Jill Sprecher’s Clockwatchers , from a screenplay by Ms. Sprecher and her sister, Karen Sprecher, has been described in the production notes as “Mary Tyler Moore meets Franz Kafka,” but Clockwatchers reminds me more of the prize-winning comic strip Dilbert , by Scott Adams, with traces of Garry Trudeau’s Doonesbury and Cathy Guisewite’s Cathy , all of which tell me more about the inner crankiness and pain of the American white-collar labor force than all the celebratory essays and editorials on this country’s economic miracle.
Co-scenarists Jill and Karen Sprecher know the bumpy terrain of office temps firsthand, inasmuch as they both held such positions at one time or another. Yet the very imaginative film that has emerged from their knowledgeable collaboration is neither single-minded nor simple-minded about its subject. They have avoided the luridly trendy temptations of sexual harassment and gender discrimination to spice up the proceedings. Being a temp is hell enough, it is suggested, without the addition of mustache-twirling melodrama. The film focuses instead on the differing strategies of four distinctly different young women in coping with the deadening routines and requirements of office work in an architecturally absurdist environment. Hence, the aptness of the film’s title.
Iris (Toni Collette) is the newcomer who gets a few chuckles at the outset by not only not speaking until she is spoken to by her superior, but by virtually not breathing as well. As we and her co-workers get to know her better, she emerges as a classic passive-aggressive type, not entirely lacking in the necessary animal cunning to survive and endure in the soul-destroying jungle inhabited by temps. Still, in the beginning, she finds her three comrades in temporary servitude more than willing to admit her into their small circle of creative goof-offs.
Margaret (Parker Posey) is the most accomplished mistress of malfunction in the group, but, paradoxically, she is the one most anxious to gain a permanent position and the loss of her virtual anonymity in the organization. For her part, Paula (Lisa Kudrow) reconciles herself to her lowly status with fantasies of making it big as an actress, despite one disappointing audition after another. Jane (Alanna Ubach) is content to toil away until Mr. Right appears on the horizon to liberate her from office work altogether.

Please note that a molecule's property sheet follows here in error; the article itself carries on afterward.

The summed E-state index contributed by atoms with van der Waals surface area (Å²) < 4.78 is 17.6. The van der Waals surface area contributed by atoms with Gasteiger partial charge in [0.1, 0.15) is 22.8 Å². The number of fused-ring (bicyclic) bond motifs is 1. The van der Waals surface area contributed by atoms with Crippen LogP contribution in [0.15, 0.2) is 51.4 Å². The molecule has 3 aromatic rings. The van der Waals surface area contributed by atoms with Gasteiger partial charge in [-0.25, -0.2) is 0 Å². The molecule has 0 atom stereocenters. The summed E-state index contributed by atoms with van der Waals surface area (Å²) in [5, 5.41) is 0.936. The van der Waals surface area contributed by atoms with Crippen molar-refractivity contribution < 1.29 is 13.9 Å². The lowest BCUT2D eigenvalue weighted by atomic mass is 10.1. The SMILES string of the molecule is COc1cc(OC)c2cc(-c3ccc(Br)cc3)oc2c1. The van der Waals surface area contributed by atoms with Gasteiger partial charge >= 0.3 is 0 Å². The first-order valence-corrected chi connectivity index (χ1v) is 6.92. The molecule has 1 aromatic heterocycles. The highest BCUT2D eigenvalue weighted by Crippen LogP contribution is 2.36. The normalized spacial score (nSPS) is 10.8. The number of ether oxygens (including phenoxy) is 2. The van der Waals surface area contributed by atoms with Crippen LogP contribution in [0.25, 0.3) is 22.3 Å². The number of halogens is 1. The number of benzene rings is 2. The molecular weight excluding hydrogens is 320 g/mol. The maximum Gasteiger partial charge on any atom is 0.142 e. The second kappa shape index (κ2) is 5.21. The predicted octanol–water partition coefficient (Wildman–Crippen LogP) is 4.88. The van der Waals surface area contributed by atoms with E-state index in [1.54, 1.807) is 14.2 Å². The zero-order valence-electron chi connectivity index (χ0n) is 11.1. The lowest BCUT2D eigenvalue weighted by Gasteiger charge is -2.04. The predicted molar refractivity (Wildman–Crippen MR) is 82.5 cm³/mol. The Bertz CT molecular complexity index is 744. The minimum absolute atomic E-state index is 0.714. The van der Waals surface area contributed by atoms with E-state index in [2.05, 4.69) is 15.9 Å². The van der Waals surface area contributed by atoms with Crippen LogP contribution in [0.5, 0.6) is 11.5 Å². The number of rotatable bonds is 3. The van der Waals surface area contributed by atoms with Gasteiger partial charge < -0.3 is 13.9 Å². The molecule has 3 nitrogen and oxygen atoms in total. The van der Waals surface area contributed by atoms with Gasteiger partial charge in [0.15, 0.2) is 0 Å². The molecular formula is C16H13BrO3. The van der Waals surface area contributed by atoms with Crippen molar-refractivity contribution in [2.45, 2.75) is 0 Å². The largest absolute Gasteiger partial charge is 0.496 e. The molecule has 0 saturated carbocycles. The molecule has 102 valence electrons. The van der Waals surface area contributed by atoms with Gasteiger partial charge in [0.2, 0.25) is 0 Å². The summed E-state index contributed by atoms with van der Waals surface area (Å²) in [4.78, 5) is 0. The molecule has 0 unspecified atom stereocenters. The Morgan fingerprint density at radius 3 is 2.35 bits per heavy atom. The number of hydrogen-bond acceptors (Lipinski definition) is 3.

The interplay of the four temps and the four in-sync actresses who play them is delightful to behold, as each struggles with the difficult task of establishing a personal identity without betraying the solidarity of the foursome. Only when their emotional union has been shattered are there any poignant regrets about what might have been, and what might have lasted.
Though Ms. Collette’s Iris ultimately evolves into the observant raisonneur -heroine of the piece, Ms. Posey’s Margaret generates the most emotion with her patented mixture of bravado and vulnerability. The expression on her face is a study in pathos when she discovers belatedly that she has failed to rally the troops in a pathetic insurrection against their enslavers. Far from being a Valentine to the woman’s movement, Clockwatchers demonstrates that when push comes to shove, the Darwinian imperatives of the capitalistic system do not differentiate between genders. Indeed, women are perhaps more prone to betrayal than men.
This is not to suggest that Clockwatchers is nothing more than a stale slice of social realism, or a dull diatribe against dead-end jobs. Iris, Margaret, Paula and Jane neither ask for our pity, nor do they deserve it. They are all standing near the precipice of terminal career disaster, but they are at a transitional stage of their lives when they are still young enough to temporize before adjusting their dreams to the realities of their abilities and opportunities. They are neither whimperingly helpless nor stridently ambitious. Consequently, they are often playful, witty and funny as they make light of their ridiculous predicaments.